Sub-Saharan Africa, with some 800 million residents, generates about the same amount of power as Spain, population 46 million, according to the World Bank. The bank says that since 1995, Africa’s power sector has grown an average of 1 percent annually, or less than 1,000 megawatts a year, even though capacity needs to expand more than 10 percent a year to meet demand.

Few Strings Attached?

One attraction for African governments is that Chinese investment comes with few strings attached, researchers and conservationists say. China doesn’t tie its aid to human-rights progress, environmental issues, or democratic governance, as the U.S. and Europe do.

“Many African countries find that very acceptable,” says John Mitchell, an associate fellow at Chatham House, a foreign affairs research group in London.

Due to human-rights concerns, Sudan had trouble raising money for its $1.8 billion Merowe Dam until Chinese banks came up with funding, International Rivers says. The project was finished two years ago.

Chinese investment is helping Africa reach levels of dam- building not seen in years, bringing back memories of hydropower campaigns that conservationists deem a disaster.

‘Very Sobering’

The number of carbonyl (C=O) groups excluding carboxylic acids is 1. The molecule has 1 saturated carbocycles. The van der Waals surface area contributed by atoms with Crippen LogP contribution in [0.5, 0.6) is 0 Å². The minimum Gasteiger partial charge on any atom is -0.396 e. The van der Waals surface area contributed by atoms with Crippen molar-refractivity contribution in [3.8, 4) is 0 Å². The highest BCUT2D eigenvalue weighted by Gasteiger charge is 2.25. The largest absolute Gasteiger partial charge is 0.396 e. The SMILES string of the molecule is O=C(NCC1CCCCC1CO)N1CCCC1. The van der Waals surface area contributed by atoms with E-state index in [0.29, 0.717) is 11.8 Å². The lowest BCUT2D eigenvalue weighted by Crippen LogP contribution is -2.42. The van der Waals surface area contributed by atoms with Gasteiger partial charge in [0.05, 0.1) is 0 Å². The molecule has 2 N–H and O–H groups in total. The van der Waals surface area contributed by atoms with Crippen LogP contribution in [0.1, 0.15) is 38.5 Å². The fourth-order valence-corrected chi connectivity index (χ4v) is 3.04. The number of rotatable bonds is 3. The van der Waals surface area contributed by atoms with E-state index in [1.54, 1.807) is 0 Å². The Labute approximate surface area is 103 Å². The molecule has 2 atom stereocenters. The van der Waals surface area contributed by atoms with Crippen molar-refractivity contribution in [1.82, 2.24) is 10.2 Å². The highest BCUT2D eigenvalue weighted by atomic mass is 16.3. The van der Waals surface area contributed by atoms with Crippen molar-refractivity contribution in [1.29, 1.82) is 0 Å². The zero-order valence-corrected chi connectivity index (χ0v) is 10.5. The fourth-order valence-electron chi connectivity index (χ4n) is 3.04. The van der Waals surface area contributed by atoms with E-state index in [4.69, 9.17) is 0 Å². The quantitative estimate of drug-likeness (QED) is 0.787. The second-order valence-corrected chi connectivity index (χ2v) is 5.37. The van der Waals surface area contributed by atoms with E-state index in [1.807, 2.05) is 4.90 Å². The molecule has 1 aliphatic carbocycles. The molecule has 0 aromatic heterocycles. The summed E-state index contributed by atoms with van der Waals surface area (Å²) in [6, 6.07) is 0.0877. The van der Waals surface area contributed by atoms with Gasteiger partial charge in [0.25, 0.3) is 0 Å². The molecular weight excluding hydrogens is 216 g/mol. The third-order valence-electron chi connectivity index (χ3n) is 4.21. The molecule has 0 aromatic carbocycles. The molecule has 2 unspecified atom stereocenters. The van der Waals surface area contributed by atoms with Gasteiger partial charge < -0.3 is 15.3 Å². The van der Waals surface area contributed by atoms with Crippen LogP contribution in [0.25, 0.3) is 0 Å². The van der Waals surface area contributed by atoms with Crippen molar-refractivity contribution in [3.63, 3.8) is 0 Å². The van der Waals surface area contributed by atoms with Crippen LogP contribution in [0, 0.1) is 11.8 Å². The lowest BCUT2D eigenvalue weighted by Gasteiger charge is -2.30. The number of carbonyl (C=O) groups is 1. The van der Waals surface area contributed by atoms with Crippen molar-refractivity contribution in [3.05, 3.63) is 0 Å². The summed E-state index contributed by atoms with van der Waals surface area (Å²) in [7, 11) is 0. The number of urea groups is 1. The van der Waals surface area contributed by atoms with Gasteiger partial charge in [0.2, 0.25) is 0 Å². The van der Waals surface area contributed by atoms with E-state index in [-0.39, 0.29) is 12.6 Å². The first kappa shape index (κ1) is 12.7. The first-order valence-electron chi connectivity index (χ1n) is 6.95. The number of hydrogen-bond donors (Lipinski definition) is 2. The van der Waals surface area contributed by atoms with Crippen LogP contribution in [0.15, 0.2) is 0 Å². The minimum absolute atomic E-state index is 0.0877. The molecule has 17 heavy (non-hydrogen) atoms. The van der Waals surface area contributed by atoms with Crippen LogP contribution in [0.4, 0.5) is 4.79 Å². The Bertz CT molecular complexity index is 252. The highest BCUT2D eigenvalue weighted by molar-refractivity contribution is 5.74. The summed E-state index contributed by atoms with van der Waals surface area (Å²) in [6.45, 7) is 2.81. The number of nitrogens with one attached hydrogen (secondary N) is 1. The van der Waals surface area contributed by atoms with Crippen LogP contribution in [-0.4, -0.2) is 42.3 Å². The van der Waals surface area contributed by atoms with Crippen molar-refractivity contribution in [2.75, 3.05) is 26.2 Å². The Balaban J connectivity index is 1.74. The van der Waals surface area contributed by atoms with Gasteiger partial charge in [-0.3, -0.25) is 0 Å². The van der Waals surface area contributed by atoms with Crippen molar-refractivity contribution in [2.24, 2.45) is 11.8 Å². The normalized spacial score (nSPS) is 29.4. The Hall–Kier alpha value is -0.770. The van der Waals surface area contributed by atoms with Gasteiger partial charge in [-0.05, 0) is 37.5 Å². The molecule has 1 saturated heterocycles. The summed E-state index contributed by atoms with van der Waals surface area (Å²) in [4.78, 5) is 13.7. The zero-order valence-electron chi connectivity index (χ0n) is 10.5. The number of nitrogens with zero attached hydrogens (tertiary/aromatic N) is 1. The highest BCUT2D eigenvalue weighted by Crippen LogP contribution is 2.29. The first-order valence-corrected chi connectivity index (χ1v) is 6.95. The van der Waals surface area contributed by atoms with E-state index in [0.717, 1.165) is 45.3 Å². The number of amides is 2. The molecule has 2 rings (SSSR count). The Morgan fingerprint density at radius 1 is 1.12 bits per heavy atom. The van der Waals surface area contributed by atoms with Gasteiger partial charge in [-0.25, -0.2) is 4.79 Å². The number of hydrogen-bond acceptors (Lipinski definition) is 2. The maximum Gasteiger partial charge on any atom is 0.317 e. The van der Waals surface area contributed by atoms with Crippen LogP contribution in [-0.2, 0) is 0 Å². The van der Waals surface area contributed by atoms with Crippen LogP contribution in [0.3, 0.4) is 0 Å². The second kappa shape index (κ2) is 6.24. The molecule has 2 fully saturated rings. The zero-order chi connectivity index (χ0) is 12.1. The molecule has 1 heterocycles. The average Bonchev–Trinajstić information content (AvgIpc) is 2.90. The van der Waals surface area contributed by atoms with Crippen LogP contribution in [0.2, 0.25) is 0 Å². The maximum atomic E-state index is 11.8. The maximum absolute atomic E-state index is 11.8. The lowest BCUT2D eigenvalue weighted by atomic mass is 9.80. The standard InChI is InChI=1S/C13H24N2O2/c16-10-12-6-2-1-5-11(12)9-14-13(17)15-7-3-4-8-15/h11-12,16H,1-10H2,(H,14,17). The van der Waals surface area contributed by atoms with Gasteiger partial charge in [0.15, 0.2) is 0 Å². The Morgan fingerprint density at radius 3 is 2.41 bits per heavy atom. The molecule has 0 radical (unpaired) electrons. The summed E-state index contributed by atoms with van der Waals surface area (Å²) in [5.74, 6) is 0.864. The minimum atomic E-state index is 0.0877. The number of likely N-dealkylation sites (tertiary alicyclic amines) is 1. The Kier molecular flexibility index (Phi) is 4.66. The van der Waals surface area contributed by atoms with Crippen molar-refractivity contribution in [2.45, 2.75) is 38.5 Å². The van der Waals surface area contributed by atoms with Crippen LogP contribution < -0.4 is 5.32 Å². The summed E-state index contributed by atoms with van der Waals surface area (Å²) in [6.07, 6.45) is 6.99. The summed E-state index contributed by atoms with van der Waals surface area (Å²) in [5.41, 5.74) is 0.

“The social, environmental, and economic track record of large dam projects in Africa is very sobering,” says International Rivers Policy Director Peter Bosshard. While Chinese companies have improved their environmental record in the past few years, “there also continue to be big gaps,” Bosshard says.

Advocates say hydropower can help make up Africa’s chronic power deficit. Gibe III, for instance, will double Ethiopia’s power generation capacity. That, says Prime Minister Meles Zenawi, will be instrumental in fighting poverty in a country nicknamed “Africa’s water tower” for the rivers coursing out of its highlands.

Dams can help Ethiopia electrify remote villages, increase irrigation and earn money from electricity exports, Meles said at an Addis Ababa news conference in March.

“Hydropower,” he said, “will have to be at the center of Africa’s energy future.”

To contact the reporters on this story: Randall Hackley in Zurich at rhackley@bloomberg.netLauren van der Westhuizen in Cape Town at

To contact the editor responsible for this story: Reed Landberg at